Jingle Bells guitar tabs, two versions to download and print for beginner guitar students.
Please scroll down the page for the free PDF links.
One arrangement uses four chords (see farther down the page), and the easy version above has just two chords. The melody is in both standard notation and guitar tabs.
It is true that the most satisfying arrangements of this Christmas song will have 3 or more chords (the I, IV, and V chords, and perhaps the V of V), not just 2 as I have in this version.
However, for a VERY new beginner, 2 chords to worry about is enough!
My newest students use the "small C" and "small G7" (see my Big Guitar Chords page) in Jingle Bells, and the song sounds just fine.
Plus, the guitar tabs melody has lots of open string notes, making this song very easy to pick for a beginner, once they understand how tablature works.
Uh-oh... they have to change strings!
Well I didn't say that the melody will be easy for a new flat-picker! Changing strings as it does, a beginner will probably struggle with it at first.
They will have to find
Which is why familiar songs are so useful for beginner guitar players...
But at least there are lots of repeated notes, and the main note is an open string. And phew! -- almost all kids know this song, so it makes it much easier to learn!
Okay, here's the fancier version with 4 chords:
Your younger students won't be pleased about the F chord, in all likelihood, but they need to start working on it sometime!
For newbies, I always start with a "little" F chord - 1 string, or 2 strings, or 3 strings.
Use the familiarity of this Christmas song to practice counting.
I recommend encouraging your student to sing the words as they play Jingle Bells guitar tabs - singing lyrics as they play will help keep them on the beat.
When they get to the half and whole notes, that turns line 2, for example, into "Jingle all the way -2 -3 -4! O what fun it is to ride (in-a) one horse o-pen sleigh -2 -eigh - 4!"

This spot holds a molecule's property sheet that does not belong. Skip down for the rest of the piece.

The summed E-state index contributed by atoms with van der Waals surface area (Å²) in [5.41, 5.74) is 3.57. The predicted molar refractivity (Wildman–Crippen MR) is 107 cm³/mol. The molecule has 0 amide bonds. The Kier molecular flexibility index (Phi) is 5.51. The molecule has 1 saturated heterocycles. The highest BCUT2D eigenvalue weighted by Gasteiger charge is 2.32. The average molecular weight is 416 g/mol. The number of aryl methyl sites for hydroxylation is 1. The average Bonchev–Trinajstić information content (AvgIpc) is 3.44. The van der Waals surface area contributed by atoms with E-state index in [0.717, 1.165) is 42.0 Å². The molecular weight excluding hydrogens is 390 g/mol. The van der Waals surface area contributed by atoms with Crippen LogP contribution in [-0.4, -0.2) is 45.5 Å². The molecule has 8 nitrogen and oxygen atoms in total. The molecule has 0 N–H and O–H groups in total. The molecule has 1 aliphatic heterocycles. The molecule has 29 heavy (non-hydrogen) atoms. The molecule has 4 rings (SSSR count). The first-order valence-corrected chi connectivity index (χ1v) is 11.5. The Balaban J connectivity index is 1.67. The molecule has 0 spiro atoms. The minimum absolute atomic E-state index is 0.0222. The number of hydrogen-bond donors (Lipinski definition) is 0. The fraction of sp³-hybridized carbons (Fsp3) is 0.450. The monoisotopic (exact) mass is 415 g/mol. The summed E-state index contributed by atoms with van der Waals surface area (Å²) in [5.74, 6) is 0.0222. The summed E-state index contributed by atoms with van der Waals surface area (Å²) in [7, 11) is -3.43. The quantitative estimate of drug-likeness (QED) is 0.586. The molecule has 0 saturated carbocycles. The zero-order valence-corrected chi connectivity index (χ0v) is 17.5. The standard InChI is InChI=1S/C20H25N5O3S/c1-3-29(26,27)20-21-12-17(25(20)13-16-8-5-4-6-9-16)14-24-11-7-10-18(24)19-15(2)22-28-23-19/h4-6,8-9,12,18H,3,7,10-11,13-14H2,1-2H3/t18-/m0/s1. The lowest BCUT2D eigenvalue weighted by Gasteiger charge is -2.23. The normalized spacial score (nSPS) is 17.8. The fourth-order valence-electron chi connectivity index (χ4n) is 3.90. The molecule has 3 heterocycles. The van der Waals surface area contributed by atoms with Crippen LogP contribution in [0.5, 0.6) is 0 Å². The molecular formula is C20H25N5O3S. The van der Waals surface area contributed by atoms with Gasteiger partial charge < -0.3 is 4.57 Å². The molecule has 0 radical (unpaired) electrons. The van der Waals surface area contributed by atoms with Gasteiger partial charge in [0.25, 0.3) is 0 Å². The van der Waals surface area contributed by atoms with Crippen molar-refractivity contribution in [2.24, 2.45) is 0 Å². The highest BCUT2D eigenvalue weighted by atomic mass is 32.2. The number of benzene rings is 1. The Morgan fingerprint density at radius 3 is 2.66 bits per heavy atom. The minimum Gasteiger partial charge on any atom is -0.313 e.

Now... music theory time!
When your guitar player knows the timing of the chord changes, have them change to a different key with you.
Talk about the I and V chords (1 and 5 chords), and hold up your fingers to count from C up to G. "C, D, E, F, G..." Okay; C is the first chord, and G is the fifth chord in that lineup.
That is the strongest "family" relationship of chords that there is!
Even if they are a little familiar with the concept of "I" and "V" chords going together, it is good to review every lesson.
Can they change keys without using music?
What happens if we change to the key of G? Help them think their way through it: The I chord would be G, of course, but then what would the V chord be?
Hold up the hand, point to finger 1, and say, "G... A... B... C... " and stop to let them say "D!" Then play Jingle Bells with those two chords.
Saying the alphabet is easy, right? But what about BACKWARDS?
If your student has trouble remembering the musical alphabet, then you need to put it on their lesson sheet for a few weeks, until they can say VERY QUICKLY "A-B-C-D-E-F-G; G-F-E-D-C-B-A!"
Believe me, saying the alphabet backwards fast is a lot of FUN. Make it a race!
The links for the guitar tabs:
A thousand thanks for your beginning piano and guitar songs.
Thank you so much for this site! I have just started teaching some really keen Y6 boys who want to play Scarborough Fair, and your version is perfect. I will now go and look at what other goodies you have!
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